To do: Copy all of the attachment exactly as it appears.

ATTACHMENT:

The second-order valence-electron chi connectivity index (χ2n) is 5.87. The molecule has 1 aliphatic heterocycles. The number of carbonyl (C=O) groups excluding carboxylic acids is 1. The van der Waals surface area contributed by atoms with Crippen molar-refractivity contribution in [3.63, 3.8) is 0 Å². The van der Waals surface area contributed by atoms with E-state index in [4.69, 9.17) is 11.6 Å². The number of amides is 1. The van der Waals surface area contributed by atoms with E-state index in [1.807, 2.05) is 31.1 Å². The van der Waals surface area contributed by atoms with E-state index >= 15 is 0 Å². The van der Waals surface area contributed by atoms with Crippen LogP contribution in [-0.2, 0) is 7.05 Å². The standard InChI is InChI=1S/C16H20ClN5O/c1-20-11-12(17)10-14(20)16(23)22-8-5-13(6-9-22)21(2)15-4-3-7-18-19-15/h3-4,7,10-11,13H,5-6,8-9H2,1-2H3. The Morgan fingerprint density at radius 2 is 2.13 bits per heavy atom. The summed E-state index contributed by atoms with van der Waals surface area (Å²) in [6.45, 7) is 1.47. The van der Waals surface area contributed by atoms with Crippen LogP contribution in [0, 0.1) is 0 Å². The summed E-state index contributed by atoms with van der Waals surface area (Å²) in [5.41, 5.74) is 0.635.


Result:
The second-order valence-electron chi connectivity index (χ2n) is 5.87. The molecule has 1 aliphatic heterocycles. The number of carbonyl (C=O) groups excluding carboxylic acids is 1. The van der Waals surface area contributed by atoms with Crippen molar-refractivity contribution in [3.63, 3.8) is 0 Å². The van der Waals surface area contributed by atoms with E-state index in [4.69, 9.17) is 11.6 Å². The number of amides is 1. The van der Waals surface area contributed by atoms with E-state index in [1.807, 2.05) is 31.1 Å². The van der Waals surface area contributed by atoms with E-state index >= 15 is 0 Å². The van der Waals surface area contributed by atoms with Crippen LogP contribution in [-0.2, 0) is 7.05 Å². The standard InChI is InChI=1S/C16H20ClN5O/c1-20-11-12(17)10-14(20)16(23)22-8-5-13(6-9-22)21(2)15-4-3-7-18-19-15/h3-4,7,10-11,13H,5-6,8-9H2,1-2H3. The Morgan fingerprint density at radius 2 is 2.13 bits per heavy atom. The summed E-state index contributed by atoms with van der Waals surface area (Å²) in [6.45, 7) is 1.47. The van der Waals surface area contributed by atoms with Crippen LogP contribution in [0, 0.1) is 0 Å². The summed E-state index contributed by atoms with van der Waals surface area (Å²) in [5.41, 5.74) is 0.635.